Because of powerful small-town tentacles that could reach everywhere from statehouse hallways to the local draft board, Lowney Handy (with help from her husband) was able to secure a medical discharge for James Jones in the summer of 1944. By that time he was already deep into the writing of a novel (never published) about a renegade veteran who could not adjust to the America’s booming wartime society, brazenly enjoying its economic potency directly as the result of the ongoing war that was shredding the psyche and soul of Jones’ characters. The working title was: “They Shall Inherit the Laughter.”
He took the typescript with him when he went to Manhattan to attend classes at New York University in the spring of 1945. Far more crucial is that he made a cold-call one afternoon at the office of editor Maxwell Perkins. The Scribner’s secretary claimed that Perkins was out of the office. Jones refused to leave the typescript of “Laughter,” which he’d packed into a box that was tied with string. Yet he kept on talking. So much so that the secretary finally claimed that Perkins had returned through a private back door. The fledging author was escorted into his lair. The two hit it off. They spoke of writing, the war, and Jones’ vision of himself as a promising novelist. When he exited Scribner’s that day, James Jones’ manuscript was on the desk of Ernest Hemingway’s exalted editor.
It was while corresponding with Perkins early in 1946 that Jones first articulated his vision of a novel about the pre-war Army at Schofield Barracks in Hawaii. Although he rejected “They Shall Inherit the Laughter,” Perkins nonetheless reacted with tremendous enthusiasm to Jones’ fresh idea. He offered a $500 advance, thus inducing a new project.
Perkins died in 1947, but Jones’ “From Here to Eternity” was published four years later.
It was Lowney Handy, however, who single-handedly coaxed the larger-than-life novel out of the novice author. She was unconventional in every way, even though she lived in a small-town milieu that appeared on the surface to validate Norman Rockwell’s image of all-American values. Caring nothing for Main Street social aspirations or the church-going ethos of her “ladylike” contemporaries, Lowney Handy deployed herself as a bold mentor for wayward youth, abundantly giving her time and often her husband’s financial resources to troubled young artists. She and Harry Handy took Jones into their home, granting him room and board and financial support; allowing him to write unencumbered.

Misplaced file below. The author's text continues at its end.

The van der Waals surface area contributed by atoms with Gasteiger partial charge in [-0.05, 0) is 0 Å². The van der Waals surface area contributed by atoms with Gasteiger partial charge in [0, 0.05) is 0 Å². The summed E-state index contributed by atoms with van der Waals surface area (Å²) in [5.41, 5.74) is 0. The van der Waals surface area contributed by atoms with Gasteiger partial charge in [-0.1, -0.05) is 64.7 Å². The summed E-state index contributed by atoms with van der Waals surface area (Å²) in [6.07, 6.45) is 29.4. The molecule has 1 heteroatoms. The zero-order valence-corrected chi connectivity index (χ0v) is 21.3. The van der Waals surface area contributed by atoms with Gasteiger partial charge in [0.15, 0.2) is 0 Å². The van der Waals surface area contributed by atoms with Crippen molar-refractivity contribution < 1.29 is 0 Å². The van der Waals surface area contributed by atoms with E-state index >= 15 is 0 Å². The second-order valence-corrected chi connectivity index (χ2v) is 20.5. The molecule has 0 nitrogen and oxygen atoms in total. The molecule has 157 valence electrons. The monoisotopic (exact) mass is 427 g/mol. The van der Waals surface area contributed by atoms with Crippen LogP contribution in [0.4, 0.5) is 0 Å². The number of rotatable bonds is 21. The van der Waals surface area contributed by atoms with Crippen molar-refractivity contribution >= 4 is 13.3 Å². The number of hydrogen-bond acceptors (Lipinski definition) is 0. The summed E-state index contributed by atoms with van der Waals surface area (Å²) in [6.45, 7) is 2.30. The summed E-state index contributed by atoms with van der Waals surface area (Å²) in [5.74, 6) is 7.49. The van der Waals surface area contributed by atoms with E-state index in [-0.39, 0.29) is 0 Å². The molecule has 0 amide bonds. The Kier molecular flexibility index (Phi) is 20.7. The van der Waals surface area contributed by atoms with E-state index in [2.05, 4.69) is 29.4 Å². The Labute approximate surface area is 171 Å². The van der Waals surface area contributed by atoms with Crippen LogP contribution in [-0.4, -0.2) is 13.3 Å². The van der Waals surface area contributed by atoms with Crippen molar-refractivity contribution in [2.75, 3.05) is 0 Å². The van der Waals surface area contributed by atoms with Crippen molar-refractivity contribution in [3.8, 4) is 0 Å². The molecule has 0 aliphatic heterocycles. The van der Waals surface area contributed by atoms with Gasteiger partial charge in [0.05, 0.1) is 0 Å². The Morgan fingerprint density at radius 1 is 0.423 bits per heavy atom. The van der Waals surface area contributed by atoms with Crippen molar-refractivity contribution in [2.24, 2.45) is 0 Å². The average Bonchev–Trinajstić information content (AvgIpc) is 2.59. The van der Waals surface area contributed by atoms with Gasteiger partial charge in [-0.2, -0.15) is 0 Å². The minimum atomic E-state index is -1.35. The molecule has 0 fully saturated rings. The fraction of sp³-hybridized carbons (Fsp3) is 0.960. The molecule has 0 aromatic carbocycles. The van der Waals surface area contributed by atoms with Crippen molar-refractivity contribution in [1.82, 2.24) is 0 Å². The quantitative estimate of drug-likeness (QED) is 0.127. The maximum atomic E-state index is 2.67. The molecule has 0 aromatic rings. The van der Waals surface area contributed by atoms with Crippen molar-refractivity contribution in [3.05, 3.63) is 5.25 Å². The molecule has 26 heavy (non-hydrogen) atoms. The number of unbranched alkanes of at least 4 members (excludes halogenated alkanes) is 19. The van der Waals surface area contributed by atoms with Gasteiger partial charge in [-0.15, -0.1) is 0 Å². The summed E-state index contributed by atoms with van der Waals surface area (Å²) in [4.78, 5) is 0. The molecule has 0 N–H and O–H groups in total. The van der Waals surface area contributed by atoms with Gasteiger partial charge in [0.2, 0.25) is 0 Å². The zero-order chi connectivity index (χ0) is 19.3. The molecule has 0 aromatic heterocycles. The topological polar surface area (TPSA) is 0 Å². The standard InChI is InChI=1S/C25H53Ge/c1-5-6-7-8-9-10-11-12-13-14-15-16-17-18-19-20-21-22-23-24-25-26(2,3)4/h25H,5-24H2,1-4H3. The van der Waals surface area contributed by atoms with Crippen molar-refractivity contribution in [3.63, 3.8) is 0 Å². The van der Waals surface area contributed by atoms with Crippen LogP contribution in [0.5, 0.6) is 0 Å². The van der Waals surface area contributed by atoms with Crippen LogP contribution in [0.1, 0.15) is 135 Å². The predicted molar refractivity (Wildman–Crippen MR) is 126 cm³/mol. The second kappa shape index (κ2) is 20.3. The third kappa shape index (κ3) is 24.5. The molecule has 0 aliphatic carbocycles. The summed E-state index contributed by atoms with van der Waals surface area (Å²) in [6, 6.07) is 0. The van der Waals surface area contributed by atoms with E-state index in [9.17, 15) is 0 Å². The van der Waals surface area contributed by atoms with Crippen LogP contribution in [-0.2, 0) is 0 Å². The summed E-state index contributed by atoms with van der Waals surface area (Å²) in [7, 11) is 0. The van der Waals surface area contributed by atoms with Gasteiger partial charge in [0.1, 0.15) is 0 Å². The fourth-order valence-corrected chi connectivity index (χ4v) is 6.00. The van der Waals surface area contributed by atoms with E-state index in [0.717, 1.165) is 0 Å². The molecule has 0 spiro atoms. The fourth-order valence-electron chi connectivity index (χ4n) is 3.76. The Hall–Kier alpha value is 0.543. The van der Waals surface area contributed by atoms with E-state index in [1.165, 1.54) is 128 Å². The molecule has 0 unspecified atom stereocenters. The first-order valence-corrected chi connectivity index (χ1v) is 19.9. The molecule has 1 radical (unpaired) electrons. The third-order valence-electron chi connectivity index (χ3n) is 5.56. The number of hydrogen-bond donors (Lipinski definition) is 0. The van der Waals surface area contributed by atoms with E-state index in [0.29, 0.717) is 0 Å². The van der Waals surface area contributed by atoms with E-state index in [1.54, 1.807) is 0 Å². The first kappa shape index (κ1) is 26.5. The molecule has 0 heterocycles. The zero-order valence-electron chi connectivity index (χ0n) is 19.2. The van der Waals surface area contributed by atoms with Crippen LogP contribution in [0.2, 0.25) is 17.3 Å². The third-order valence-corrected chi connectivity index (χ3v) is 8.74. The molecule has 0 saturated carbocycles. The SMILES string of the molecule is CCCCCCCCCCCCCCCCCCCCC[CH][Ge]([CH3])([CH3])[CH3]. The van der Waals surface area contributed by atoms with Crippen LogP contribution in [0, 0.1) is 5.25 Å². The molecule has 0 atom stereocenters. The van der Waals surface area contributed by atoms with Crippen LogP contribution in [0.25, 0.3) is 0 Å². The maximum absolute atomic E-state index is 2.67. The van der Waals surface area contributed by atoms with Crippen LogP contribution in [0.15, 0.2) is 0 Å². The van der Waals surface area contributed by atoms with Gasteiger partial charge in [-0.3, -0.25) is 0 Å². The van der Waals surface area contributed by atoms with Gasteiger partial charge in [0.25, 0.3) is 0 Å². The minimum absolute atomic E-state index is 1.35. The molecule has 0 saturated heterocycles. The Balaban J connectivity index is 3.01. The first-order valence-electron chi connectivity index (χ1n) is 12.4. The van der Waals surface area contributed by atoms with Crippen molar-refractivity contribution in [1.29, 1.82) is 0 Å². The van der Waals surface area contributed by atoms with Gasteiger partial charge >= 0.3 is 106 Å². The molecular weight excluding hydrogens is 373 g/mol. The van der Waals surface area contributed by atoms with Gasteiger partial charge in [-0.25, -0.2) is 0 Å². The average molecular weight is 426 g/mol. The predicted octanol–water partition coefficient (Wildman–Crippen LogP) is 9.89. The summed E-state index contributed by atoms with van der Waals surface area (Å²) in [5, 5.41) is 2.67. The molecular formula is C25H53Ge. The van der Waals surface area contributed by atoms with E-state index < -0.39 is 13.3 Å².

James Jones became the prime focus of Lowney Handy’s life because she believed that he was a born writer who might create great works. She had esoteric ideas about how a writer ought to live, study, learn, compose and revise in order to create a book that was original. It was on Jones that she first tested protocols that many others would later experience at the Handy Writers’ Colony, which was incorporated after the bestselling success of “From Here to Eternity” and windfall profits from Hollywood allowed Jones to invest nearly $100,000 in what amounted to a genuine experiment in counterculture. Cabins were built for solitary writing; dorm-like barracks were constructed; a large kitchen, cafeteria and recreation center were created. The Colony was a world unto itself, with Lowney inviting or rejecting prospective students after evaluating their manuscripts.
Lowney and Jones were lovers for a time (an arrangement her husband was aware of), but eventually their sexual union waned. What never diminished—until much later in the 1950s—was the symbiotic relationship between the two. And all this dovetailed with Lowney’s spiritual principles. Long before San Francisco in the Sixties and well before the Beat rigamarole soon to be both lionized and ridiculed in late-1950s mass media, Lowney was a one-woman cavalcade of non-mainstream thinking. In her rural Illinois town, closely bordering the archetypal Squaresville of Terre Haute, Indiana, she created a parallel universe that was part workshop, part retreat, and in every way Lowney’s world. From Emerson’s “The Over-Soul” to the theosophical tomes of Madame Blavatsky to the philosophical quest at the core of W. Somerset Maugham’s “The Razor’s Edge,” Lowney ordered her students to read and ponder material merging East and West, at least in prose.